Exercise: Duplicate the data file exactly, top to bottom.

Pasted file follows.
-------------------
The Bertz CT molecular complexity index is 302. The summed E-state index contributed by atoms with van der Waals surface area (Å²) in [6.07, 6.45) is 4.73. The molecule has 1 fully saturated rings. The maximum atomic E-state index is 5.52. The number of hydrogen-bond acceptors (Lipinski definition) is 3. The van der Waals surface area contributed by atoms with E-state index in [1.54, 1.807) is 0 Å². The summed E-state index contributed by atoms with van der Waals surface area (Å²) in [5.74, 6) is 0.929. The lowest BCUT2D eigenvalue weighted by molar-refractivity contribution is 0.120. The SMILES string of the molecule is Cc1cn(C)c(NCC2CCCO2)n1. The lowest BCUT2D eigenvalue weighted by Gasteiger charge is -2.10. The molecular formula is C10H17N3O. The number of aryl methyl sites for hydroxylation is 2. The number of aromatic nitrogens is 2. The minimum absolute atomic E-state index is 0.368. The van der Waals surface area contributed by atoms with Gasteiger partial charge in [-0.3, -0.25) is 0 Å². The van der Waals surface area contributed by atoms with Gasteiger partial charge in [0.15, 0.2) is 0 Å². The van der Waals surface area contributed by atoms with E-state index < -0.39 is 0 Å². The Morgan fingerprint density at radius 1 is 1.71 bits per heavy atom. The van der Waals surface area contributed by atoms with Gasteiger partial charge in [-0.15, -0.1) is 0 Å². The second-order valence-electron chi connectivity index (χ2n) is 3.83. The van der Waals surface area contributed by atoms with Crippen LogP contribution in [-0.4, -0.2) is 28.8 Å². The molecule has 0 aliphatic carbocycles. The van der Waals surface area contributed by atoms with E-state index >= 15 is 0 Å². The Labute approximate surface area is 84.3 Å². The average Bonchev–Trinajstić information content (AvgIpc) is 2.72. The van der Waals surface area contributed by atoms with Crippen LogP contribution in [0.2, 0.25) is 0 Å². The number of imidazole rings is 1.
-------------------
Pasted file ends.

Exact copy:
The Bertz CT molecular complexity index is 302. The summed E-state index contributed by atoms with van der Waals surface area (Å²) in [6.07, 6.45) is 4.73. The molecule has 1 fully saturated rings. The maximum atomic E-state index is 5.52. The number of hydrogen-bond acceptors (Lipinski definition) is 3. The van der Waals surface area contributed by atoms with E-state index in [1.54, 1.807) is 0 Å². The summed E-state index contributed by atoms with van der Waals surface area (Å²) in [5.74, 6) is 0.929. The lowest BCUT2D eigenvalue weighted by molar-refractivity contribution is 0.120. The SMILES string of the molecule is Cc1cn(C)c(NCC2CCCO2)n1. The lowest BCUT2D eigenvalue weighted by Gasteiger charge is -2.10. The molecular formula is C10H17N3O. The number of aryl methyl sites for hydroxylation is 2. The number of aromatic nitrogens is 2. The minimum absolute atomic E-state index is 0.368. The van der Waals surface area contributed by atoms with Gasteiger partial charge in [-0.3, -0.25) is 0 Å². The van der Waals surface area contributed by atoms with Gasteiger partial charge in [0.15, 0.2) is 0 Å². The van der Waals surface area contributed by atoms with E-state index < -0.39 is 0 Å². The Morgan fingerprint density at radius 1 is 1.71 bits per heavy atom. The van der Waals surface area contributed by atoms with Gasteiger partial charge in [-0.15, -0.1) is 0 Å². The second-order valence-electron chi connectivity index (χ2n) is 3.83. The van der Waals surface area contributed by atoms with Crippen LogP contribution in [-0.4, -0.2) is 28.8 Å². The molecule has 0 aliphatic carbocycles. The van der Waals surface area contributed by atoms with E-state index >= 15 is 0 Å². The Labute approximate surface area is 84.3 Å². The average Bonchev–Trinajstić information content (AvgIpc) is 2.72. The van der Waals surface area contributed by atoms with Crippen LogP contribution in [0.2, 0.25) is 0 Å². The number of imidazole rings is 1.